Quantifying uncertainties in soil carbon responses to changes in global mean temperature and precipitation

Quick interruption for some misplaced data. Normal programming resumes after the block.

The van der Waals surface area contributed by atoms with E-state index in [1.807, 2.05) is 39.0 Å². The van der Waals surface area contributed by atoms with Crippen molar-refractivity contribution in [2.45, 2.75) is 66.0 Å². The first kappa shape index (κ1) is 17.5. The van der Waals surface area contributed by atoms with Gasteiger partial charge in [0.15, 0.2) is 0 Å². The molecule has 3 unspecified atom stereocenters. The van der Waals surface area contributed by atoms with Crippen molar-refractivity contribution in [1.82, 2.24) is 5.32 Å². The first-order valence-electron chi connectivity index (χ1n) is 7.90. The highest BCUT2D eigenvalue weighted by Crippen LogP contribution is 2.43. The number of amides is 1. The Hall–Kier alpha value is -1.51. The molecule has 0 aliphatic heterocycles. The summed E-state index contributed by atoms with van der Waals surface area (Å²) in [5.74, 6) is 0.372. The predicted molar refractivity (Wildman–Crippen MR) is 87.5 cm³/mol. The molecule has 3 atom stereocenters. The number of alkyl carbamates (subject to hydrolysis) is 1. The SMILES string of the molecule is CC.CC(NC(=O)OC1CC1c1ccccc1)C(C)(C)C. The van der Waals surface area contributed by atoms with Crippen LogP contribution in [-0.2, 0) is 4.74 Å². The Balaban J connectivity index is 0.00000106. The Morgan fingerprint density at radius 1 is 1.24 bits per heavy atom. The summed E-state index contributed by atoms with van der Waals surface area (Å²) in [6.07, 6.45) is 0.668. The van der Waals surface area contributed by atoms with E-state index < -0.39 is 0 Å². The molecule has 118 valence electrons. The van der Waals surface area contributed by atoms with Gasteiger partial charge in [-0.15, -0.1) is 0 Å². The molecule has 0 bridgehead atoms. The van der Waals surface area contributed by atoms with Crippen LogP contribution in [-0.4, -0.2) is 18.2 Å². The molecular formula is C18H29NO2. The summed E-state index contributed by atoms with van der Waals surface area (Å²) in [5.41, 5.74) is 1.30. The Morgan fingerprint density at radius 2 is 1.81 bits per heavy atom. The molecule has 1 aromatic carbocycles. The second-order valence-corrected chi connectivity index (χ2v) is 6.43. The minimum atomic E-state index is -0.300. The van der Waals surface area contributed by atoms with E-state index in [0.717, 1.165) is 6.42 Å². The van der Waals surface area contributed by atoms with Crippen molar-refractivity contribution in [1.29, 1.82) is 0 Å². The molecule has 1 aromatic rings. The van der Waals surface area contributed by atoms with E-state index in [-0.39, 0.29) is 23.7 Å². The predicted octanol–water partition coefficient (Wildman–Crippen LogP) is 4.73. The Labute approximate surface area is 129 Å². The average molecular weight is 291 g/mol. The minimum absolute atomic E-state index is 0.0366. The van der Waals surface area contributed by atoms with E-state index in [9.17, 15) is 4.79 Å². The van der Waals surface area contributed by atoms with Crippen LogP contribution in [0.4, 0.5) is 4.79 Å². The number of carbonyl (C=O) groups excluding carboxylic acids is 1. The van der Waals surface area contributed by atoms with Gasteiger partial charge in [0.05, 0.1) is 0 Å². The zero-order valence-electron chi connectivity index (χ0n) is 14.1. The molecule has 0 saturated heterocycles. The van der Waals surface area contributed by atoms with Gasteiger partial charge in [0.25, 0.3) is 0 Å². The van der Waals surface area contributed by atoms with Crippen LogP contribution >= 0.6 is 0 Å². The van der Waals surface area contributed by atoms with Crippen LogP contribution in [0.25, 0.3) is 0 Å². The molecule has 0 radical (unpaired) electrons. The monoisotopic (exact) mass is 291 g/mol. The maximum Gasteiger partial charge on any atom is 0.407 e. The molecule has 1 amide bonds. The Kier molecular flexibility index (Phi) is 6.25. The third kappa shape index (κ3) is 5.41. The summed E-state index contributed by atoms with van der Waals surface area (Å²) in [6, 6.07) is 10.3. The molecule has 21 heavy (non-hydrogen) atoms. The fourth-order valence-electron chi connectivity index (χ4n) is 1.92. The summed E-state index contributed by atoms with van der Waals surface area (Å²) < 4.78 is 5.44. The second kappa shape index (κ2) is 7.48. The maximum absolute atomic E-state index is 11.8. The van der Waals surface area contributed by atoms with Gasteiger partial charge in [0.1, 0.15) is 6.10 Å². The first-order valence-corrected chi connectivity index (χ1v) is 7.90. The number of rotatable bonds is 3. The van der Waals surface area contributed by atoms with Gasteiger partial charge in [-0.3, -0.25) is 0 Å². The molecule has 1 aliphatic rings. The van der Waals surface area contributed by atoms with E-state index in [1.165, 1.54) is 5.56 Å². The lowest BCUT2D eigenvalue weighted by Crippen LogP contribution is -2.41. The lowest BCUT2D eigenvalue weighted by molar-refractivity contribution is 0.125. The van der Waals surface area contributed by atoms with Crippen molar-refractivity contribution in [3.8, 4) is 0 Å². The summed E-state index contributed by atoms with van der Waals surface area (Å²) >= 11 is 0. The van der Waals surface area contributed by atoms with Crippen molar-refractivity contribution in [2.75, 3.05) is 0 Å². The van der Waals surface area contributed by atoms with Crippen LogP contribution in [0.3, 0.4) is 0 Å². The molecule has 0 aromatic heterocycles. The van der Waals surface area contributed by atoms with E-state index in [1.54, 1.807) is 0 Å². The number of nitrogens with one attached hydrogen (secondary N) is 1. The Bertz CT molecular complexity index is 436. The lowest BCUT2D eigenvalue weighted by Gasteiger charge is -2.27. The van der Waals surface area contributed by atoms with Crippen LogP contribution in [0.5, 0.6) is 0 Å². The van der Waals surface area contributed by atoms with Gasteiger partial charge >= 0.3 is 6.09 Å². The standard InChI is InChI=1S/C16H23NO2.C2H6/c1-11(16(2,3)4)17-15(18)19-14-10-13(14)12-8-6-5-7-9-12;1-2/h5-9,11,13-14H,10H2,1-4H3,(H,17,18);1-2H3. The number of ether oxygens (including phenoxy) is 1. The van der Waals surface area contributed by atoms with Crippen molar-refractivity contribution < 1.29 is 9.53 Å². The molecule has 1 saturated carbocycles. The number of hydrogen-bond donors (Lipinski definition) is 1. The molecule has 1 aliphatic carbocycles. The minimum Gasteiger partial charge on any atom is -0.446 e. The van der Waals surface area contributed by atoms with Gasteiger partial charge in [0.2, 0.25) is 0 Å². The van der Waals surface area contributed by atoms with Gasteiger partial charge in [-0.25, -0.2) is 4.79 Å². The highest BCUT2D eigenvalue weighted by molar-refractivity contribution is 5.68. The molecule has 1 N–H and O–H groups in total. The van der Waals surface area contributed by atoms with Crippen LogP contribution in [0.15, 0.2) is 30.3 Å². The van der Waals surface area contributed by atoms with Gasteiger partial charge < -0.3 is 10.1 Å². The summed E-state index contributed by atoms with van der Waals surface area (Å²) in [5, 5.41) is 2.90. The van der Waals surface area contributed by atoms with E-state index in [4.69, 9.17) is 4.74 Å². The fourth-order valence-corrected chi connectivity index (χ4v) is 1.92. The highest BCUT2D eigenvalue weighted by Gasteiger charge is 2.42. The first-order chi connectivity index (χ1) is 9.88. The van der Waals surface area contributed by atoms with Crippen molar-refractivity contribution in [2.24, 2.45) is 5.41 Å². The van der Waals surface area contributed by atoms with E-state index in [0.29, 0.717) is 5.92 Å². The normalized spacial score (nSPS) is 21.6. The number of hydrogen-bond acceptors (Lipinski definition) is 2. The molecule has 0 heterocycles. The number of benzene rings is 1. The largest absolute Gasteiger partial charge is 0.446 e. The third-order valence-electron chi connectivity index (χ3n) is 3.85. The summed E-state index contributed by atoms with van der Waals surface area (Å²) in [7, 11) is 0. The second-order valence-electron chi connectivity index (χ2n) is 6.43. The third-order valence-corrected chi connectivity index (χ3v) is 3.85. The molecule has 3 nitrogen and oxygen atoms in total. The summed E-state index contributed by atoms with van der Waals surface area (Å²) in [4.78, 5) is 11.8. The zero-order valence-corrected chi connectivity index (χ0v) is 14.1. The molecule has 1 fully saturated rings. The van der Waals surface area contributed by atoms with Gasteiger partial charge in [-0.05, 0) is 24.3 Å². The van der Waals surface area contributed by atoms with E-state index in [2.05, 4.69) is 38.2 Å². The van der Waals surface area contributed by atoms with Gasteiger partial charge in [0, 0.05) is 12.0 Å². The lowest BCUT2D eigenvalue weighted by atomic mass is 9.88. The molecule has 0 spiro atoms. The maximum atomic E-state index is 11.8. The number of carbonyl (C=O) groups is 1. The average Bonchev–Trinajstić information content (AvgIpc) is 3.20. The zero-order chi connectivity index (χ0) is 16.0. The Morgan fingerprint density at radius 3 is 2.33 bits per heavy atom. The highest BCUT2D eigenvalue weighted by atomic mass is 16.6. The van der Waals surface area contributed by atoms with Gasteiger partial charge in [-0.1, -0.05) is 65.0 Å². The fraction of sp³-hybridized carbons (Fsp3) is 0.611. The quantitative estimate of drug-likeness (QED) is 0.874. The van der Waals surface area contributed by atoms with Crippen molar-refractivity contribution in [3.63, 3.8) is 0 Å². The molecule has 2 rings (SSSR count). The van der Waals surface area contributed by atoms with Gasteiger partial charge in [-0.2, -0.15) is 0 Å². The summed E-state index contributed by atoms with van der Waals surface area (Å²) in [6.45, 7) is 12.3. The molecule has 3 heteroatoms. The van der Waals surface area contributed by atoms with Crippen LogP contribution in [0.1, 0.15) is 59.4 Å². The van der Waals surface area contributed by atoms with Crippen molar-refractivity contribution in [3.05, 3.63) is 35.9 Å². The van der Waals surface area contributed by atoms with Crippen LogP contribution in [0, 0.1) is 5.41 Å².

Soil organic carbon (SOC) is the largest carbon pool in terrestrial ecosystems and may play a key role in biospheric feedbacks with elevated atmospheric carbon dioxide (CO 2) in a warmer future world. We examined the simulation results of seven terrestrial biome models when forced with climate projections from four representative-concentration-pathways (RCPs)-based atmospheric concentration scenarios. The goal was to specify calculated uncertainty in global SOC stock projections from global and regional perspectives and give insight to the improvement of SOC-relevant processes in biome models. SOC stocks among the biome models varied from 1090 to 2650 Pg C even in historical periods (ca. 2000). In a higher forcing scenario (i.e., RCP8.5), inconsistent estimates of impact on the total SOC (2099–2000) were obtained from different biome model simulations, ranging from a net sink of 347 Pg C to a net source of 122 Pg C. In all models, the increasing atmospheric CO 2 concentration in the RCP8.5 scenario considerably contributed to carbon accumulation in SOC. However, magnitudes varied from 93 to 264 Pg C by the end of the 21st century across biome models. Using the time-series data of total global SOC simulated by each biome model, we analyzed the sensitivity of the global SOC stock to global mean temperature and global precipitation anomalies (Δ T and Δ P respectively) in each biome model using a state-space model. This analysis suggests that Δ T explained global SOC stock changes in most models with a resolution of 1–2 °C, and the magnitude of global SOC decomposition from a 2 °C rise ranged from almost 0 to 3.53 Pg C yr −1 among the biome models. However, Δ P had a negligible impact on change in the global SOC changes. Spatial heterogeneity was evident and inconsistent among the biome models, especially in boreal to arctic regions. Our study reveals considerable climate uncertainty in SOC decomposition responses to climate and CO 2 change among biome models. Further research is required to improve our ability to estimate biospheric feedbacks through both SOC-relevant and vegetation-relevant processes.